It's made by Safe-T-Products, a division of Synergy Technologies of Shreveport, La., the official hand sanitizer of the 2010 Bassmaster Classic. Safe-T-Products include Safe-T-Net spray, Safe-T-Wipes and Safe-T-Cleanse gel, the version offered at the Expo.

Besides being the official hand sanitizer of the Classic, Synergy will be the title sponsor of the fifth event in the regular season of the 2010 Bassmaster Elite Series. The Synergy Technologies Southern Challenge will be May 6-9 on Lake Guntersville out of Guntersville, Ala.

Randy Allen, a 2008 Bassmaster Elite Series pro, owns the company, which sponsors two Classic competitors, Cliff Crochet of Louisiana and James Niggemeyer of Texas.

Ben Johnson, marketing director, said Allen founded Synergy about six years ago with antimicrobial products for industrial and food-processing markets. The hand sanitizer aspect of the company's business started up in January. It has enjoyed success in many markets, not just sportfishing, said Johnson.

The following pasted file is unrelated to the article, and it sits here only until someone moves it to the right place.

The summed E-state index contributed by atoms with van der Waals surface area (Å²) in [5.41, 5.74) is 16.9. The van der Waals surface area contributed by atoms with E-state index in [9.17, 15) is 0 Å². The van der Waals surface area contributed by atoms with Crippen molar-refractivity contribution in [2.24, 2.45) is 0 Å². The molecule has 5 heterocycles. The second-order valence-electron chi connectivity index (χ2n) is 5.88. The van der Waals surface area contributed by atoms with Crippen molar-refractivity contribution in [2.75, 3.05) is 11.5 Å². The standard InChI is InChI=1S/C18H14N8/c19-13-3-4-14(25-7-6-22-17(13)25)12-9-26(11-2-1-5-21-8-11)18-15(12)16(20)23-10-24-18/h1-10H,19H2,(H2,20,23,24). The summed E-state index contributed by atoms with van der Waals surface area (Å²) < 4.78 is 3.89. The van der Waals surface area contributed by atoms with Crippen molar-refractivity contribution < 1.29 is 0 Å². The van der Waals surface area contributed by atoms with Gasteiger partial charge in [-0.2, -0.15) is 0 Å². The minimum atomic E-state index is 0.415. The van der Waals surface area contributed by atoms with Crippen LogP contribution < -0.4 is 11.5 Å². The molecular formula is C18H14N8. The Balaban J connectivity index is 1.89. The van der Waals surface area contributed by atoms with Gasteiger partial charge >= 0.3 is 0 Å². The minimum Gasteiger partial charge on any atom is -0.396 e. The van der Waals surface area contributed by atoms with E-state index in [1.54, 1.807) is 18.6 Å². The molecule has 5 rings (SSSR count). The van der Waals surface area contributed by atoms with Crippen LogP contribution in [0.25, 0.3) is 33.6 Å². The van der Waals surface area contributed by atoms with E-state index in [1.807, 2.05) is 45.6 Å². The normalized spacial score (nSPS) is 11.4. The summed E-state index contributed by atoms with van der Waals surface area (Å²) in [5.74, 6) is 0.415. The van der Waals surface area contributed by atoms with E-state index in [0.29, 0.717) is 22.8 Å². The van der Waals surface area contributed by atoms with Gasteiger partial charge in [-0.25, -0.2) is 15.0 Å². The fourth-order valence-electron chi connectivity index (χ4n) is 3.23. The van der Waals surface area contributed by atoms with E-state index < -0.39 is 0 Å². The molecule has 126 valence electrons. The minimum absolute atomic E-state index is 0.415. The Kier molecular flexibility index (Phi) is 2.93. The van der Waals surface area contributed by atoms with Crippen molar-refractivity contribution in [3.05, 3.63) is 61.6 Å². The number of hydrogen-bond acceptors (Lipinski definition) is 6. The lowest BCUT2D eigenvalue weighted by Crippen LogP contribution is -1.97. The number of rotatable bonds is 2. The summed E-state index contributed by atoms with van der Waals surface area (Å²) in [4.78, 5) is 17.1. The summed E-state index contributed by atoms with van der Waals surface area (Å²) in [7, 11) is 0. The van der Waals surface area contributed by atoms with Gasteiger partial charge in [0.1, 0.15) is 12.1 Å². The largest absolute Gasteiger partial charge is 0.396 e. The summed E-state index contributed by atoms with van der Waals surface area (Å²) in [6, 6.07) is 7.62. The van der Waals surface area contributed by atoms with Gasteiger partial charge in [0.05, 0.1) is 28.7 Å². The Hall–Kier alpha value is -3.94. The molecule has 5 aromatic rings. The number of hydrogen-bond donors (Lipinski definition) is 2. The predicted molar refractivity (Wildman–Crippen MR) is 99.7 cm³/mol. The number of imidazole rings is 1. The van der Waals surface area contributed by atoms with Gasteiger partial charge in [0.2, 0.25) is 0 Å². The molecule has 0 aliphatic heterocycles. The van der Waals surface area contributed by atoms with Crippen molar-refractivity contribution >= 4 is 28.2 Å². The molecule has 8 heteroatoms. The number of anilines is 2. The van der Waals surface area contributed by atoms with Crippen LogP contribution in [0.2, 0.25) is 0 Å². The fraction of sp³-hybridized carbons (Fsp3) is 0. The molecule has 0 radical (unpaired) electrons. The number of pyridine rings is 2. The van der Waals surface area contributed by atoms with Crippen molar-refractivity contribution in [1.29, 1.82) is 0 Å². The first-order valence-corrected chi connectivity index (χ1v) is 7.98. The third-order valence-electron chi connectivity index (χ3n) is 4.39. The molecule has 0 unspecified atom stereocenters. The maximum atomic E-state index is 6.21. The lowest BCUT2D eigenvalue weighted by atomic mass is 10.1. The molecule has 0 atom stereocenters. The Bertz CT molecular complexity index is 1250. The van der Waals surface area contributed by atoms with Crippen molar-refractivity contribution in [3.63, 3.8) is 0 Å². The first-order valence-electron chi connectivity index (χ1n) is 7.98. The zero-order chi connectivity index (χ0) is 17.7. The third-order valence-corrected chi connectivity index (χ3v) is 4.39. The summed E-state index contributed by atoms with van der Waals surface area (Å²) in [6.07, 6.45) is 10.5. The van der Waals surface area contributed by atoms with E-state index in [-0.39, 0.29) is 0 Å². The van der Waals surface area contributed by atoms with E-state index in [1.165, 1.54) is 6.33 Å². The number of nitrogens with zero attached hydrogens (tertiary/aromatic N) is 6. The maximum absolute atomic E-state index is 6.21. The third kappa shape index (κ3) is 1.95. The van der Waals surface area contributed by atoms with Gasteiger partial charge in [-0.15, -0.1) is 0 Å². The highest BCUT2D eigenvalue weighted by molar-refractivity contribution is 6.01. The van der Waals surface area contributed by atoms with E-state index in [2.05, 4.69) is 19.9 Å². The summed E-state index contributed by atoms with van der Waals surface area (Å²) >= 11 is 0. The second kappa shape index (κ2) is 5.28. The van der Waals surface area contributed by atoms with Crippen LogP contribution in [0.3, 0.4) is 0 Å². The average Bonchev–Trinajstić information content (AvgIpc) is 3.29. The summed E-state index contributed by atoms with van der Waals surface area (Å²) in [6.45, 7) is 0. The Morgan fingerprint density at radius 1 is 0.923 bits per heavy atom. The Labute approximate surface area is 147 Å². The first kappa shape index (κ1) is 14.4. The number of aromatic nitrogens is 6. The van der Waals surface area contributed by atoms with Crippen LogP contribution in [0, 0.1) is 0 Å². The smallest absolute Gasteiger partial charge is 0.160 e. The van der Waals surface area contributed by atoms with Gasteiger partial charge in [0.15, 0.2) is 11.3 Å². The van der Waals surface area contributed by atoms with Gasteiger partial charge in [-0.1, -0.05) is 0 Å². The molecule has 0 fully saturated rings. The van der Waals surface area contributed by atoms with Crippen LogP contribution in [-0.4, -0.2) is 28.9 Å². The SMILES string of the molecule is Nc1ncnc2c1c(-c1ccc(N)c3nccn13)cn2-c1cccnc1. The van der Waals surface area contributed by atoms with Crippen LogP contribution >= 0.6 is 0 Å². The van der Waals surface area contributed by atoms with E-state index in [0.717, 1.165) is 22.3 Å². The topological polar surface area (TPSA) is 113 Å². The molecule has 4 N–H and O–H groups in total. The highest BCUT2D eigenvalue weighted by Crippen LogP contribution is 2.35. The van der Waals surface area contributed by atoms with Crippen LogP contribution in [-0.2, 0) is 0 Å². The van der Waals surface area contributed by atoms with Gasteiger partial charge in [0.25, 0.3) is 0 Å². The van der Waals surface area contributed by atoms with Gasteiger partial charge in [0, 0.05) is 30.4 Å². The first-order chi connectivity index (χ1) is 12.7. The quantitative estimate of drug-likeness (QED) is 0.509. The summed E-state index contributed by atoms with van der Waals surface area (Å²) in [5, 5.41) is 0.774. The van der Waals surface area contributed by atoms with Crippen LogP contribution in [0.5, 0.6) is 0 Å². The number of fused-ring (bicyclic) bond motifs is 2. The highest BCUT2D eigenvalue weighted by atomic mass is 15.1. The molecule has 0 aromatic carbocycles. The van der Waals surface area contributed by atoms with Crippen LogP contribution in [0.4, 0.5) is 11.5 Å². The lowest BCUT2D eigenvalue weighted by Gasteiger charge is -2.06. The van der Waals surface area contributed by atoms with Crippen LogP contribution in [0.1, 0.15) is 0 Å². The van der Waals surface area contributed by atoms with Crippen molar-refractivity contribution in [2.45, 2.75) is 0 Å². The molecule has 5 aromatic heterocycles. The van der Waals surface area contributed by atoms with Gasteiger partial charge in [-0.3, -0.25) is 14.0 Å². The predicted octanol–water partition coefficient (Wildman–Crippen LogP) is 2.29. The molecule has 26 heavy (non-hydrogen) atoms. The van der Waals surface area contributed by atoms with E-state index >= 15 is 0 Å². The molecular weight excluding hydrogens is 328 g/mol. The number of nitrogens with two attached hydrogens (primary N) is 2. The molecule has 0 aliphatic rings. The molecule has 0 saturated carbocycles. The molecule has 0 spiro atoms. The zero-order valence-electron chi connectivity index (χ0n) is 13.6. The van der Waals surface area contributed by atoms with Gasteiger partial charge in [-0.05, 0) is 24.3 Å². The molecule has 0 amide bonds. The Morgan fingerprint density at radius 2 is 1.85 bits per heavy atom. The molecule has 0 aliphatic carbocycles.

"We're committed to the fishing industry because we both grew up around fishing," he said. "We have been watching the reactions of people as they use the stations. We're very pleased, we had excellent contacts made," Johnson said.

Information about the company is available at www.syntrx.com.


Jason Quinn stands out as the 2010 Classic competitor with the earrings and Evan Williams Bourbon sponsorship.

Fishing his fifth Classic, Quinn made the cut for the fourth time to compete the final day, so he wasn't able to appear Sunday in the Evan Williams booth; he's always a big draw to autograph seekers and fishing fans.

A Bassmaster Classic sponsor, the bourbon maker kept fans busy anyway. The booth offered a string of fun contests and activities. Thousands of participants won prizes of T-shirts and other goodies, and fan names were drawn for several gift baskets.

By wearing an Evan Williams Bourbon T-shirt to the weigh-in, fans were eligible to win a move up closer to the stage. The promotion was called "Be the shot of the day."

Sponsors of the 2010 Bassmaster Classic: Toyota Trucks, Berkley, Evan Williams Bourbon, Mercury, Humminbird, Minn Kota, Skeeter Boats, Yamaha Marine.